Idea for conlang pronoun system, partly inspired by Lojban

This article was originally posted on October 7,  2017 at Áya Dan, and is also archived in the Wayback Machine.

In Lojban you can declare pronouns that consistently refer back to nominals. This idea is very similar, but attempts to make the same concept slightly more naturalistic – a hybrid or “compromise” between logical and naturalistic. Most of the vocabulary in the examples given below is very European-derived, and if I took the concept further I might replace it.

Idea

With the exception of the inclusive first-person plural which is a combination of two other pronouns, pronouns take the pattern (C)V(n) where (n) is the optional letter n and, when used, signifies the plural.

In the first person there is a singular, inclusive plural, and exclusive plural: ti, tinren, and tin, respectively.

In the second person there is a singular and a plural: re and ren, respectively.

The generic third person pronoun is i, which also has singular and plural forms: i and in.

However, pronouns can also be declared with the particle let:

Let he Johano este viro. He amra katon.
(John is a man. He loves cats.)

Let xi Maria este fema. Xi amra katon.
(Maria is a woman. Xi loves cats.)

Let li Zamenhofo este mediko. Li amra katon.
(Zamenhof is a doctor. Li loves cats.)

Let lu Jepeseno este lingiso. Lu amra katon.
(Jespersen is a linguist. Lu loves cats.)

Let ri Kori este nobinari. Ri amra katon.
(Cory is nonbinary. Ri loves cats.)

Here he, xi, li, lu, and ri are assigned to the respective individuals: Johano, Maria, Zamenhofo, Jepeseno, Kori, and then the sentences as a whole are evaluated with the referent of the newly declared pronoun as the subject.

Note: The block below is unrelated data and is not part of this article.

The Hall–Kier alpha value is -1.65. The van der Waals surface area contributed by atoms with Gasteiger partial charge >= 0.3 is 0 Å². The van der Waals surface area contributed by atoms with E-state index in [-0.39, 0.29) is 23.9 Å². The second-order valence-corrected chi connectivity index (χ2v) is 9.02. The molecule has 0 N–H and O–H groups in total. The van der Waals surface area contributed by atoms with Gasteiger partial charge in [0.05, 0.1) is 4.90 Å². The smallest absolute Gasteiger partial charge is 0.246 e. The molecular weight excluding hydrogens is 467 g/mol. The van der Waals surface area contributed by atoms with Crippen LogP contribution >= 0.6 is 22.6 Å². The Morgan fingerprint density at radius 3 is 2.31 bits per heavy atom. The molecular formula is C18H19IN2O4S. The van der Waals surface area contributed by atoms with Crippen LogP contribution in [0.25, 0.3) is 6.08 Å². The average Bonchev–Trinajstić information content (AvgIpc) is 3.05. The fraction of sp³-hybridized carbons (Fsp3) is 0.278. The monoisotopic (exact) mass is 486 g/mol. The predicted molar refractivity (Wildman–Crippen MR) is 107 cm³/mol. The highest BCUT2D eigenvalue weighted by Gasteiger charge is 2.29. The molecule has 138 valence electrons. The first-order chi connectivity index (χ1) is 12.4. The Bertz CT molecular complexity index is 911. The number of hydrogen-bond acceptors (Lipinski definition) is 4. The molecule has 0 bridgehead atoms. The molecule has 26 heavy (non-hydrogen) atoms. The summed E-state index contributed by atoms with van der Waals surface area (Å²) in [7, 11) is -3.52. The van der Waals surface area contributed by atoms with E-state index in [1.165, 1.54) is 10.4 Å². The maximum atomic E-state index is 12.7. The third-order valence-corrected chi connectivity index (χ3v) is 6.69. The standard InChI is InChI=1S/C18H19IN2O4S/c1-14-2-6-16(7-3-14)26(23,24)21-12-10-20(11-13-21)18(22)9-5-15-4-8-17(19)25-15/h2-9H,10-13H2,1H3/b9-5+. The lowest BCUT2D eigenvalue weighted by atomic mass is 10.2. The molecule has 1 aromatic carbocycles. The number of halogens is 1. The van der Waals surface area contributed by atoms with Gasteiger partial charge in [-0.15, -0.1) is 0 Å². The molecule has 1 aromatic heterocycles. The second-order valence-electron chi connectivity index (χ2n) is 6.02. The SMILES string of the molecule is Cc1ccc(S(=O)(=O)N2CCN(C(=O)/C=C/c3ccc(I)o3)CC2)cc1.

It might even be possible to extend this even further to non-pronouns, for example:

let Viki kato xel ti
(Viki = my cat)

let konlingo lingo wat homo akjo
(konlingo = language that a human makes)

Natural Gender in Klingon

This article was originally posted on August 27,  2016 at Áya Dan, and is also archived in the Wayback Machine.

Warning: Non-linguist talking about linguistics ahead.

Recently I started putting some time into learning Klingon, though I’m not capable of conversing in it and reading it is also very difficult still. My reason for wanting to learn it, more than anything else, is that it’s there.

Klingon is a language designed by linguist Marc Okrand for the Star Trek films, based essentially on a dialog written for the first film by James Doohan. It was deliberately written to be as unlike English as possible, and many of its features are also very unusual for human languages: for example its Object-Verb-Subject syntax is rare, though not unheard of. At the same time, none of its features are completely alien to human language, either.

One of the more common human-like characteristics of Klingon is the existence of gender. It’s important to note, however, that grammatical gender has nothing to do with masculinity and femininity per se. The word “gender” is ultimately derived from a Latin word that simply meant “class” or “category,” and has the same root as “genus.” While this root did have a reproductive meaning, this does not seem to be the meaning when applied to Latin words. Latin writers would talk about the “genera” of nouns but also the “genera” of verbs, by which they just meant “type,” since Latin verbs are not affected by gender, linguistic or colloquial.